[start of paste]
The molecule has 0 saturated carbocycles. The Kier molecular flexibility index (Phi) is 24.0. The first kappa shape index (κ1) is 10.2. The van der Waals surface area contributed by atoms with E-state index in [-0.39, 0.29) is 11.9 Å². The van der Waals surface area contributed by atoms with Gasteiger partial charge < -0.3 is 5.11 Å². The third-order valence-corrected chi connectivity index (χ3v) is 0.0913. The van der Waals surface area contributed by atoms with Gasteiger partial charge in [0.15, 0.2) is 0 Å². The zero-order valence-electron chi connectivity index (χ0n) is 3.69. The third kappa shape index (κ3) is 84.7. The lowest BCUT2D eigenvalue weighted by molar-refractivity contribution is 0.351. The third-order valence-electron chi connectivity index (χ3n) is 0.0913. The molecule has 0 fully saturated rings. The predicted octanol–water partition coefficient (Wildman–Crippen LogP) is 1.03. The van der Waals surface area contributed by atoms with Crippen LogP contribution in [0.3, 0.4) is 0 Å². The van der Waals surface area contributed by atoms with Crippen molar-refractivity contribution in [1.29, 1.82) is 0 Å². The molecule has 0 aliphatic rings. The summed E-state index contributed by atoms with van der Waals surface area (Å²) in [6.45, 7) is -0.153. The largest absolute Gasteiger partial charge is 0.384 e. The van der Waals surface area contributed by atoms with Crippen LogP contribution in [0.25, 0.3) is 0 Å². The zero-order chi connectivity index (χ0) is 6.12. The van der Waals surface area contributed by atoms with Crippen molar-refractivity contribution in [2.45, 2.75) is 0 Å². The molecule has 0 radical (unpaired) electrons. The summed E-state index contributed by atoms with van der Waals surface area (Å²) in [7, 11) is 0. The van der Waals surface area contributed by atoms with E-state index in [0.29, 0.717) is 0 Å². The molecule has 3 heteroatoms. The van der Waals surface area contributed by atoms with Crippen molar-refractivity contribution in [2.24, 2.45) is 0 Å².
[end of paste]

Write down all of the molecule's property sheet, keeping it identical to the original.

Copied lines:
The molecule has 0 saturated carbocycles. The Kier molecular flexibility index (Phi) is 24.0. The first kappa shape index (κ1) is 10.2. The van der Waals surface area contributed by atoms with E-state index in [-0.39, 0.29) is 11.9 Å². The van der Waals surface area contributed by atoms with Gasteiger partial charge < -0.3 is 5.11 Å². The third-order valence-corrected chi connectivity index (χ3v) is 0.0913. The van der Waals surface area contributed by atoms with Gasteiger partial charge in [0.15, 0.2) is 0 Å². The zero-order valence-electron chi connectivity index (χ0n) is 3.69. The third kappa shape index (κ3) is 84.7. The lowest BCUT2D eigenvalue weighted by molar-refractivity contribution is 0.351. The third-order valence-electron chi connectivity index (χ3n) is 0.0913. The molecule has 0 fully saturated rings. The predicted octanol–water partition coefficient (Wildman–Crippen LogP) is 1.03. The van der Waals surface area contributed by atoms with Crippen LogP contribution in [0.3, 0.4) is 0 Å². The van der Waals surface area contributed by atoms with Crippen molar-refractivity contribution in [1.29, 1.82) is 0 Å². The molecule has 0 aliphatic rings. The summed E-state index contributed by atoms with van der Waals surface area (Å²) in [6.45, 7) is -0.153. The largest absolute Gasteiger partial charge is 0.384 e. The van der Waals surface area contributed by atoms with Crippen LogP contribution in [0.25, 0.3) is 0 Å². The zero-order chi connectivity index (χ0) is 6.12. The van der Waals surface area contributed by atoms with Crippen molar-refractivity contribution in [2.45, 2.75) is 0 Å². The molecule has 0 radical (unpaired) electrons. The summed E-state index contributed by atoms with van der Waals surface area (Å²) in [7, 11) is 0. The van der Waals surface area contributed by atoms with E-state index in [0.29, 0.717) is 0 Å². The molecule has 3 heteroatoms. The van der Waals surface area contributed by atoms with Crippen molar-refractivity contribution in [2.24, 2.45) is 0 Å².